In a question about what Dole makes of Trump, the former Senate leader quickly turned matters to Cruz. "He's not traditional Republican conservative," Dole said of the Texan. "Achievements are shutting down the government twice, and calling the Republican leader, Mitch McConnell, a liar on the Senate floor. It violates the rules of the Senate. And he doesn't have a single Senate supporter."
Later, Mitchell probed as to whether Dole could or would vote for Trump next November. Dole said he would because he can't bring himself to vote for Hillary Clinton. Then she asked about Cruz, and Dole joked, "I might oversleep that day," before adding: " 'Cause he used to make these speeches. 'Remember President Dole, do you remember President McCain.' The inference was that we were all a bunch of liberals, and only he is a true conservative. And he uses the word 'conservative' more than he ever uses the word 'Republican.' So, it would be difficult."
What Dole is referring to there is a piece of rhetoric Cruz used extensively in the long run-up to his 2016 presidential bid. "Of course, all of us remember President Dole and President McCain and President Romney," Cruz would say. "Now look, those are good men, they’re decent men. But when you don’t stand and draw a clear distinction, when you don’t stand for principle, Democrats celebrate.”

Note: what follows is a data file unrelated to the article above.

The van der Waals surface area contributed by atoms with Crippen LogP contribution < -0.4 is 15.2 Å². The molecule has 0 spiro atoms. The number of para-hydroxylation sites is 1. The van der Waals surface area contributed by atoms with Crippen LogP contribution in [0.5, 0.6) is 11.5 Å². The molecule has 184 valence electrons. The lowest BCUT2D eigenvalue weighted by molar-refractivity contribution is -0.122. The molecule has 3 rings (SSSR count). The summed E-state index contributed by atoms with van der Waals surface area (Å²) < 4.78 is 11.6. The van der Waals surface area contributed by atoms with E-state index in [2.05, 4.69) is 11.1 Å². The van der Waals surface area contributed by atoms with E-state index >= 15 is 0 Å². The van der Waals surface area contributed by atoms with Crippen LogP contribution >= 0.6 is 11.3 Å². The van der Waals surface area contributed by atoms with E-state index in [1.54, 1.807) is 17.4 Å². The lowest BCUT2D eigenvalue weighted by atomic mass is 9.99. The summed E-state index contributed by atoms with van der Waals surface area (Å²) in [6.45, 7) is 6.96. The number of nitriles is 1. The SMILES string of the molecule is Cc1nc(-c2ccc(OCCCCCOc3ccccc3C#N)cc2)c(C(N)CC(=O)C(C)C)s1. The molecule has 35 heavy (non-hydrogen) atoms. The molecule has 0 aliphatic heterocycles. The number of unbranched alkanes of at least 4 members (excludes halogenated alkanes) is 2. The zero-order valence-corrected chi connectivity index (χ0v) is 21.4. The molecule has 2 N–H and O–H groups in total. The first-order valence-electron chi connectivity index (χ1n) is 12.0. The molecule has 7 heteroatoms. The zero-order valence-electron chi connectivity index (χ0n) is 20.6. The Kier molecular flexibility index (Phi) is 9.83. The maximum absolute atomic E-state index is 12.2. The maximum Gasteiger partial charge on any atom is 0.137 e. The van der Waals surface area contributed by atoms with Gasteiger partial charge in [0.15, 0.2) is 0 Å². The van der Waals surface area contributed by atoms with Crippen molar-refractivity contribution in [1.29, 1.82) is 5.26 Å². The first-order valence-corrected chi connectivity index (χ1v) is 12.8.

It clearly irked Dole. When he endorsed Jeb Bush's presidential campaign last month, Dole went out of his way to take a shot at Cruz. "I think [Jeb's] the most qualified, and we need somebody with experience and there are a lot of good candidates — I like nearly all of them," Dole said. "Except Cruz.”
Dole's animosity toward Cruz tells you two things:
1) Politics is deeply personal and Dole doesn't like people — especially Republicans — poking fun at his 1996 loss at the hands of Bill Clinton.
2) A MASSIVE amount has changed in the Republican party over the past 30 years. When Dole ruled the party, he was widely regarded as a conservative — albeit one willing to cut deals when the moment required it. Now, he is cast as a Benedict Arnold of sorts by Cruz. And whereas the blueprint for becoming the party's presidential nominee was once Dole (long, loyal service in the Senate), it may well now be Cruz (running against the Senate from the second he got there.)
While much of the focus at the moment is what it would mean for Trump to be the Republican nominee, the prospect of Cruz as the party's standard-bearer makes Republican establishment types in Washington far angrier. In fact, some of the resistance in going after Trump aggressively is based on the idea that such a move might strengthen Cruz. "There's no benefit at this point for the establishment to go after Trump because his votes aren't going to their person," said one high-ranking Republican operative granted anonymity to speak candidly. "They're afraid that will only help Cruz."
Cruz as the nominee would force lots and lots of sitting Republican senators and House members to make a very hard choice: a) refuse to vote for or endorse him or b) grit their teeth and cast a ballot for Cruz. Most would likely choose "b." But maybe less than you think.